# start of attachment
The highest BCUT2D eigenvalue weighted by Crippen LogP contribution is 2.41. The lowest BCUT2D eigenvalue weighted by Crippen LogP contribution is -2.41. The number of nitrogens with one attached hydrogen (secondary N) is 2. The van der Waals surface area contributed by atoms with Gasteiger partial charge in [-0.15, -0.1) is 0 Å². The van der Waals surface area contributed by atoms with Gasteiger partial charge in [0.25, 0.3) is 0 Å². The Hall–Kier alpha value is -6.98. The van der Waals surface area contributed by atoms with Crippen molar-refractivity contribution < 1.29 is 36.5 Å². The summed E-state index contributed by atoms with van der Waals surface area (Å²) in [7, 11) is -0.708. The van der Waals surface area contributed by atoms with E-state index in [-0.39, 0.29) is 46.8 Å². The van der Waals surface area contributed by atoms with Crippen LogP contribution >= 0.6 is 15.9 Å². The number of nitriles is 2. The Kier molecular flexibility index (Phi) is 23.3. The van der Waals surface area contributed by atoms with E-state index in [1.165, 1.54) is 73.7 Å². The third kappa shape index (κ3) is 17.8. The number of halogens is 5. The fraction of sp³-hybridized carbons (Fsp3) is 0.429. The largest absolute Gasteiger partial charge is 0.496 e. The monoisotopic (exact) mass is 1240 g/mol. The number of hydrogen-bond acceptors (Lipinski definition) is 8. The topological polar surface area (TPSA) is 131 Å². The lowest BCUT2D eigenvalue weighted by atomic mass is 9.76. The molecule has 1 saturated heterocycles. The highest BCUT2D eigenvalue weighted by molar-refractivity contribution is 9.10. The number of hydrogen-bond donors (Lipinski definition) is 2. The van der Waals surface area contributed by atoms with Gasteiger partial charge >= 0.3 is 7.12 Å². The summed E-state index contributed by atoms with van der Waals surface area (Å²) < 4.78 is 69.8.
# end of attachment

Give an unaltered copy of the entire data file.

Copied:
The highest BCUT2D eigenvalue weighted by Crippen LogP contribution is 2.41. The lowest BCUT2D eigenvalue weighted by Crippen LogP contribution is -2.41. The number of nitrogens with one attached hydrogen (secondary N) is 2. The van der Waals surface area contributed by atoms with Gasteiger partial charge in [-0.15, -0.1) is 0 Å². The van der Waals surface area contributed by atoms with Gasteiger partial charge in [0.25, 0.3) is 0 Å². The Hall–Kier alpha value is -6.98. The van der Waals surface area contributed by atoms with Crippen molar-refractivity contribution < 1.29 is 36.5 Å². The summed E-state index contributed by atoms with van der Waals surface area (Å²) in [7, 11) is -0.708. The van der Waals surface area contributed by atoms with E-state index in [-0.39, 0.29) is 46.8 Å². The van der Waals surface area contributed by atoms with Crippen LogP contribution >= 0.6 is 15.9 Å². The number of nitriles is 2. The Kier molecular flexibility index (Phi) is 23.3. The van der Waals surface area contributed by atoms with E-state index in [1.165, 1.54) is 73.7 Å². The third kappa shape index (κ3) is 17.8. The number of halogens is 5. The fraction of sp³-hybridized carbons (Fsp3) is 0.429. The largest absolute Gasteiger partial charge is 0.496 e. The monoisotopic (exact) mass is 1240 g/mol. The number of hydrogen-bond acceptors (Lipinski definition) is 8. The topological polar surface area (TPSA) is 131 Å². The lowest BCUT2D eigenvalue weighted by atomic mass is 9.76. The molecule has 1 saturated heterocycles. The highest BCUT2D eigenvalue weighted by molar-refractivity contribution is 9.10. The number of hydrogen-bond donors (Lipinski definition) is 2. The van der Waals surface area contributed by atoms with Gasteiger partial charge >= 0.3 is 7.12 Å². The summed E-state index contributed by atoms with van der Waals surface area (Å²) < 4.78 is 69.8.